So if nothing else, these Magi would have had access or awareness of Jewish teaching and Scripture—making the homeland important. With the influences of people like Daniel or Esther in high government—some may have begun to take them very seriously.

Of course, another powerful possibility is that these men were themselves Jewish or had some Jewish heritage. In other words, their ancestors had watched other Jews pack up and go back to Jerusalem because they had a desire to be restored to God. I’m sure there were many who talked about it for generations, many who wondered what it would have been like if they had returned. In reading the scriptures, the psalms, the laments, the prophets and their heart for the land, the Temple, the Promise of God—even these Wise Men may have had their hearts wondering about the glory of the Temple.

If they were themselves Jewish—it is an awesome reminder of God’s call to come home.

Even though most stayed behind and didn’t return with the remnant, God still found a way to reach out to them—that hope that they had heard of, the promise of a Messiah for their people—was still something God would remind them of.

And so their hearts—longing for the fulfillment of God, longing for the homeland, wondering if God would still be faithful to His promise, wondering if God would still allow them to be a part of it—drove their hearts to make such a long and uncertain Journey.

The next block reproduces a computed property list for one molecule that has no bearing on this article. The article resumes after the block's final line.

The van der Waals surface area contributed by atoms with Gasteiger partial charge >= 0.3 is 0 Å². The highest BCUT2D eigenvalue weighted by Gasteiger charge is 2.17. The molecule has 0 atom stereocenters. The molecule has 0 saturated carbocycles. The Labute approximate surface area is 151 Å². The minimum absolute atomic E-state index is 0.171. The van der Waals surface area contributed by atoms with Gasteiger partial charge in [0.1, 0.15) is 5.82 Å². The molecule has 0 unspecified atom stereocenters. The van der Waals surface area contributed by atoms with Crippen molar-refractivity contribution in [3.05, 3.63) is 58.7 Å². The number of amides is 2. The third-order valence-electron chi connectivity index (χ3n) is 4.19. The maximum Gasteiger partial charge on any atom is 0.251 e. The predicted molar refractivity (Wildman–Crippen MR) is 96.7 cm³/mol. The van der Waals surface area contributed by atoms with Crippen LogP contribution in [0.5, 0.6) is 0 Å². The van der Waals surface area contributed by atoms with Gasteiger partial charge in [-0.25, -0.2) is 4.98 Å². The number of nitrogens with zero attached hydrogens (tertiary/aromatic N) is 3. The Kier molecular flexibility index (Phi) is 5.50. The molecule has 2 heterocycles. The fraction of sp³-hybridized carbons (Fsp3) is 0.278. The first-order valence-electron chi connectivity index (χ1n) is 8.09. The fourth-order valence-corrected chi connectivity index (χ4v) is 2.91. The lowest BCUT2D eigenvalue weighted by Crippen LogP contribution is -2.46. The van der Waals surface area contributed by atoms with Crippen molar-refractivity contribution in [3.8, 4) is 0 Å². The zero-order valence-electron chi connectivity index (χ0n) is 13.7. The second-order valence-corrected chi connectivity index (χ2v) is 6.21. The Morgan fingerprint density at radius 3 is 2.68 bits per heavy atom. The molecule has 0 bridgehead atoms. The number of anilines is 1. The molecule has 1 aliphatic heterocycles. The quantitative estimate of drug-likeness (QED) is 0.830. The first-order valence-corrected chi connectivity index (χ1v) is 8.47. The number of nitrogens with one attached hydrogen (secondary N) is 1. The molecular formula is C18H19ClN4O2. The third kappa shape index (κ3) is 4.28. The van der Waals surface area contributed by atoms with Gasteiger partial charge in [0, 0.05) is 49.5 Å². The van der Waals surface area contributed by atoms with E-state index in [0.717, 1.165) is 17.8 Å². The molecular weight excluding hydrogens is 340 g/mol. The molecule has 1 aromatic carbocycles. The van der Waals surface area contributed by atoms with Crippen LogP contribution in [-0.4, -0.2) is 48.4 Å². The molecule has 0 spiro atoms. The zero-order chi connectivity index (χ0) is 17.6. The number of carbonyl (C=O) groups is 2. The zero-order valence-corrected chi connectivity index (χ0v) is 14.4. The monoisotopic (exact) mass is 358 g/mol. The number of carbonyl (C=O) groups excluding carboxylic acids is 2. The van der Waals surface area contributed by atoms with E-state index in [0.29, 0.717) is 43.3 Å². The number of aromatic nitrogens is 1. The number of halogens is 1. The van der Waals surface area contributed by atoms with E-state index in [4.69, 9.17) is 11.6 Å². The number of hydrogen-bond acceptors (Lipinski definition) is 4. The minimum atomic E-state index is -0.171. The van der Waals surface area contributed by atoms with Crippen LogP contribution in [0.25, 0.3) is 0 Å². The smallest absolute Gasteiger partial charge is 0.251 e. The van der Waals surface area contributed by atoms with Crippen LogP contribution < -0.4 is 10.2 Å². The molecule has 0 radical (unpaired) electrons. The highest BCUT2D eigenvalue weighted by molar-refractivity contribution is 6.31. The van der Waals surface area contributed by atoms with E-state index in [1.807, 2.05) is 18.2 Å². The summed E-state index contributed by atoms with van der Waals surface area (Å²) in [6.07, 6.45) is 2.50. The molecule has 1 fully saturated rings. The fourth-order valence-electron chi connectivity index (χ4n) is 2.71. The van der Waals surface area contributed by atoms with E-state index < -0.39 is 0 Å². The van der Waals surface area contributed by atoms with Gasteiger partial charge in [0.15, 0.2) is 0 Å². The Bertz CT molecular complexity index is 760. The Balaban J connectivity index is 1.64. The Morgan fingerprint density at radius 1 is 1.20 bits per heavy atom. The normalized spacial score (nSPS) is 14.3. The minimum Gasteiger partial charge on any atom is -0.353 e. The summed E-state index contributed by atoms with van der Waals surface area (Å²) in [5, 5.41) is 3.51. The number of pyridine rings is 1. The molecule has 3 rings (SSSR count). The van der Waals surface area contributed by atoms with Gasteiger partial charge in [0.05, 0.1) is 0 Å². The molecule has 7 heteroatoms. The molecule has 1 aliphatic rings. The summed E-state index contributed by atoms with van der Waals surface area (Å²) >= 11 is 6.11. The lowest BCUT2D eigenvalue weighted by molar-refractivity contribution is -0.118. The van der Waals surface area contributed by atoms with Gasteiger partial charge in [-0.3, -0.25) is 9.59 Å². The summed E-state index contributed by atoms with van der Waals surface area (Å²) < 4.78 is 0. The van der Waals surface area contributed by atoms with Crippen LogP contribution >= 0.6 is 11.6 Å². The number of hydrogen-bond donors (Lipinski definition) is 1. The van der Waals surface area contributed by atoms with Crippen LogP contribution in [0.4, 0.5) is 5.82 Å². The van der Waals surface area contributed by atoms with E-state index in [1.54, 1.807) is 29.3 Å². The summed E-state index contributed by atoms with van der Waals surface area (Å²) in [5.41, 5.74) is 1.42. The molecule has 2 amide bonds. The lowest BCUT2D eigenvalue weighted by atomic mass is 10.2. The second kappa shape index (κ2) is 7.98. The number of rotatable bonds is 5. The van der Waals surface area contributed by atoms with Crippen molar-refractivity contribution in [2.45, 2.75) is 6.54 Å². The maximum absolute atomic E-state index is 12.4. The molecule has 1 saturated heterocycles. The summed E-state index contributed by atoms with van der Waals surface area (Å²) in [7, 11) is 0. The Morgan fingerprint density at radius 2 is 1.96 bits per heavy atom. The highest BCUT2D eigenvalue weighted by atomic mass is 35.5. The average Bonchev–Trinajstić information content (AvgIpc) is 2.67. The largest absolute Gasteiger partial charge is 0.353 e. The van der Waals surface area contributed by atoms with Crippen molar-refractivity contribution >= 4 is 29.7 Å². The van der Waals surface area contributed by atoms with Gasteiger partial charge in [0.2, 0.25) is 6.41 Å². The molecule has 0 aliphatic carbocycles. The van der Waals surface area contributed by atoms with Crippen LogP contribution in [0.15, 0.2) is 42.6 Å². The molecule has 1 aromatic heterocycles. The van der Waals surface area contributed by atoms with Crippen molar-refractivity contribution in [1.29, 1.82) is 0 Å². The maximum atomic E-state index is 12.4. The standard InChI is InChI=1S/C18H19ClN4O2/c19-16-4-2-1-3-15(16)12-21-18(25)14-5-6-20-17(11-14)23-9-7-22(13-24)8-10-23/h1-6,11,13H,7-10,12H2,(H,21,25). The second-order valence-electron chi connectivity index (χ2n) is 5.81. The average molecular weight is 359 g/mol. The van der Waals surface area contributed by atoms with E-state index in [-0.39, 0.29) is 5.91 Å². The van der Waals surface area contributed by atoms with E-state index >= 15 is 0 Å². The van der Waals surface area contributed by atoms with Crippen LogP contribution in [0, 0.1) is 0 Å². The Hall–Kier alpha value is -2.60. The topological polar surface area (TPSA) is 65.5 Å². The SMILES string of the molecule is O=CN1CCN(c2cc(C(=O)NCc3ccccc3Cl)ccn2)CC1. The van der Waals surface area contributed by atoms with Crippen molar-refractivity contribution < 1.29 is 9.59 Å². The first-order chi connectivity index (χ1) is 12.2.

15. Why did they go to Herod first?

It’s no wonder they went to Jerusalem first. Jerusalem was the center of religious and political power. A future king would more likely be born to the current king. But God doesn’t work the way we think He should—the obvious is rarely what He uses.

So they went to Jerusalem, alerted King Herod, gained further specifics from scripture—Micah 5:2 that the Messiah would be born in Bethlehem and continued.
But there’s something else interesting here. It seems the star that started their journey did not guide them all along the way. If so, they would never have stopped or turned aside to Jerusalem. Maybe they couldn’t interpret what a stopped guiding star would look like. But in any event, they were asked by Herod to make a careful search for the child. If they were relying on the star at that point, then why would they have to “search”.

But upon leaving Jerusalem, something changed—now the star was much more specific. In fact it led them and hovered over a specific house. This is no longer something high up in the sky unless it is using a powerful spotlight—but gently hovering over the exact place where they were staying.

Again, Mary & Joseph had to stay for a while in Bethlehem. This would be an expensive venture if they had to “rent” or buy a place to stay, but would be easily accommodated by family. But the star directed them directly to their destination.

This was the guidance of God they had hoped for.

But I’ve always wondered, were they the only ones who could see the “star”? Wouldn’t Herod or his officials seen it and followed it to the baby Jesus?